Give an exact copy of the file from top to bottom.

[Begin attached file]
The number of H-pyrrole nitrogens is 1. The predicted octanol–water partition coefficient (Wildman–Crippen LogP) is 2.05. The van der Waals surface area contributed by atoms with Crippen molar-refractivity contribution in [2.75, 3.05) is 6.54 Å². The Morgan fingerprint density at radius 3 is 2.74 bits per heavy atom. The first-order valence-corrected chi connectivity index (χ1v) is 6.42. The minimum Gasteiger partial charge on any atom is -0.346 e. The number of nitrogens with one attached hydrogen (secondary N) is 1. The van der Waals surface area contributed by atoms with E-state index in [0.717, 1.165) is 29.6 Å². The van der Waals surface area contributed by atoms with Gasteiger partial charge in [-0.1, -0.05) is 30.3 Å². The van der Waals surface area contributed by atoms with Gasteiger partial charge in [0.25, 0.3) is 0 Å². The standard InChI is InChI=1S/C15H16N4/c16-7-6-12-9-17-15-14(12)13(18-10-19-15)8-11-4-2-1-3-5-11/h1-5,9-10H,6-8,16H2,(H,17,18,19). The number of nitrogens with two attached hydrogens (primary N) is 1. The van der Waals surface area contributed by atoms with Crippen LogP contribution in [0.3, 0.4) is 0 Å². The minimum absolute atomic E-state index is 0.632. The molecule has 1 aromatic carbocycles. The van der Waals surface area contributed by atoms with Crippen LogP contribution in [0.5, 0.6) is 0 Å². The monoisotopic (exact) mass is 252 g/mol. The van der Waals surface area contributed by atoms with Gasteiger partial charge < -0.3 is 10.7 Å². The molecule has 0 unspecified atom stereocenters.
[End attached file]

The number of H-pyrrole nitrogens is 1. The predicted octanol–water partition coefficient (Wildman–Crippen LogP) is 2.05. The van der Waals surface area contributed by atoms with Crippen molar-refractivity contribution in [2.75, 3.05) is 6.54 Å². The Morgan fingerprint density at radius 3 is 2.74 bits per heavy atom. The first-order valence-corrected chi connectivity index (χ1v) is 6.42. The minimum Gasteiger partial charge on any atom is -0.346 e. The number of nitrogens with one attached hydrogen (secondary N) is 1. The van der Waals surface area contributed by atoms with E-state index in [0.717, 1.165) is 29.6 Å². The van der Waals surface area contributed by atoms with Gasteiger partial charge in [-0.1, -0.05) is 30.3 Å². The van der Waals surface area contributed by atoms with Gasteiger partial charge in [0.25, 0.3) is 0 Å². The standard InChI is InChI=1S/C15H16N4/c16-7-6-12-9-17-15-14(12)13(18-10-19-15)8-11-4-2-1-3-5-11/h1-5,9-10H,6-8,16H2,(H,17,18,19). The number of nitrogens with two attached hydrogens (primary N) is 1. The van der Waals surface area contributed by atoms with Crippen LogP contribution in [0.3, 0.4) is 0 Å². The minimum absolute atomic E-state index is 0.632. The molecule has 1 aromatic carbocycles. The van der Waals surface area contributed by atoms with Crippen LogP contribution in [0.5, 0.6) is 0 Å². The monoisotopic (exact) mass is 252 g/mol. The van der Waals surface area contributed by atoms with Gasteiger partial charge < -0.3 is 10.7 Å². The molecule has 0 unspecified atom stereocenters.